Microsoft really, really wants developers to build Windows Runtime apps

Or should that be Metro-style apps? or Modern UI apps? or Windows Store apps?

I am not sure; but one thing jumps out at me as I look at the Windows 8 development platform. Microsoft is doing all it can to push developers towards Windows Runtime (WinRT) rather than desktop development.

Here is a small piece of evidence. The contentious new Start screen uses tiles for application shortcuts. These can be static images and text, or live tiles that update with current information. There is only one Start screen though, so desktop apps also have tiles which you click or tap to launch the app in question.

However, there is no documented way for desktop apps to have good-looking tiles. Here is the tile for Excel 2013, for example:


It is mostly wasted space. A WinRT app on the other hand can fill that space:


or display a picture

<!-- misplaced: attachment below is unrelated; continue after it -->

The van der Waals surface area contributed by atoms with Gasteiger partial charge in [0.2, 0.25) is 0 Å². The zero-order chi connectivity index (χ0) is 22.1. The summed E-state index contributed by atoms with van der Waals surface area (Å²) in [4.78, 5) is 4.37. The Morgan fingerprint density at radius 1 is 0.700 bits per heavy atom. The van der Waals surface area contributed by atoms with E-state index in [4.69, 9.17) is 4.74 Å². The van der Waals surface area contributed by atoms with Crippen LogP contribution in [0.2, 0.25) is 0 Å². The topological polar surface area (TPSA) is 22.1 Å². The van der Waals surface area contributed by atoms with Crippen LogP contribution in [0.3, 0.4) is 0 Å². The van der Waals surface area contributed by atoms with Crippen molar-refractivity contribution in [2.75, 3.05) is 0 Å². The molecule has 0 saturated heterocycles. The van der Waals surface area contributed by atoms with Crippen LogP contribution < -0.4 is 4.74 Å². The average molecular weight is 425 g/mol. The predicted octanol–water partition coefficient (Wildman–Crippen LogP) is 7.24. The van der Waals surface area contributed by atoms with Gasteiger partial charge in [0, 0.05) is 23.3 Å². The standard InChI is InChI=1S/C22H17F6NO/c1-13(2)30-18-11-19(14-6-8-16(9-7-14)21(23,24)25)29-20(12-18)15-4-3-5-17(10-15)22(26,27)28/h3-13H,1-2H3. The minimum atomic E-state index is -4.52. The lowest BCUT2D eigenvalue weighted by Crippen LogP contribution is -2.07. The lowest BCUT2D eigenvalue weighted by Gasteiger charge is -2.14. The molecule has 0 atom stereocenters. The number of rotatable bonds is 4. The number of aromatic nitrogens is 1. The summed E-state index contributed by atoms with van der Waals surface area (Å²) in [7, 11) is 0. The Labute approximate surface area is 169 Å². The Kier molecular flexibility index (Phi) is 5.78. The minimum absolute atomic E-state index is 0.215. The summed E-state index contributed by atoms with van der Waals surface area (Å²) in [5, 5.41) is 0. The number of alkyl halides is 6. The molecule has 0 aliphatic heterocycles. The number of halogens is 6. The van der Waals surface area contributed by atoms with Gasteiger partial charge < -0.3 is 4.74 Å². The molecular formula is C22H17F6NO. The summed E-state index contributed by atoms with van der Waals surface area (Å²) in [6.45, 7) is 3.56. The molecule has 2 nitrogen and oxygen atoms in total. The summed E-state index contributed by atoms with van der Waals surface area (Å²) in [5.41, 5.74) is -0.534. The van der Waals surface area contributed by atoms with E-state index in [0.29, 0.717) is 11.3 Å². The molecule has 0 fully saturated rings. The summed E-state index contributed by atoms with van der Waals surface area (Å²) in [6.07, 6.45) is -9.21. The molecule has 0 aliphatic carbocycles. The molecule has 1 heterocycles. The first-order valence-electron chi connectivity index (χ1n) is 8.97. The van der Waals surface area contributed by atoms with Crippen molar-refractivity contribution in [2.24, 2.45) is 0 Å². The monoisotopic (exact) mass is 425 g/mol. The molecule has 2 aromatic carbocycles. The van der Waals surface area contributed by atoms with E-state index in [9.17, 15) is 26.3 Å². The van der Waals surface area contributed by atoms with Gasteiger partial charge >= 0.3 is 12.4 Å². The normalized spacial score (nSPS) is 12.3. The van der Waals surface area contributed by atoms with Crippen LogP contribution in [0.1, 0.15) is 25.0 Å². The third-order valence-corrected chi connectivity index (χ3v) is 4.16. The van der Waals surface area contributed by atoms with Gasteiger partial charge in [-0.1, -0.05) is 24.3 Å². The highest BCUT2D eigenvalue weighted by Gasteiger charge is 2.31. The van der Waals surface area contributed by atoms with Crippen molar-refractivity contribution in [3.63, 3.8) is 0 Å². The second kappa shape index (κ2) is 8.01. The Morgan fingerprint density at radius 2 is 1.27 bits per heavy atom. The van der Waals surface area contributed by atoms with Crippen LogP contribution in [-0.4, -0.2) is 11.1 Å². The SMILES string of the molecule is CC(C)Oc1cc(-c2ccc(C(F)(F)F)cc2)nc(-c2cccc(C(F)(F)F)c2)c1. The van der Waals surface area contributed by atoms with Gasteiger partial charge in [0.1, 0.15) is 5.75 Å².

or take up a double space


The question: how difficult would it have been for Microsoft to allow desktop apps to have pretty tiles? I can understand why desktop apps cannot have live tiles, but there is no technical reason I can think of why desktop apps could not have a resource used for a decent tile.

Here is the official answer though, from Microsoft’s Rob Caplan:

Desktop apps cannot customize their tiles and will always use the icon and name from their shortcut.

I guess Microsoft can argue that it wants users to know whether they are about to launch a desktop app or a WinRT app. This could easily be done with a little overlay signifying the desktop. There was no need to ensure that all tiles for desktop apps look ugly.

Except that Microsoft wants these tiles to look ugly. Because it wants you to develop WinRT apps, not desktop apps, and is even willing to have its own Office tiles look bad for the sake of the cause.


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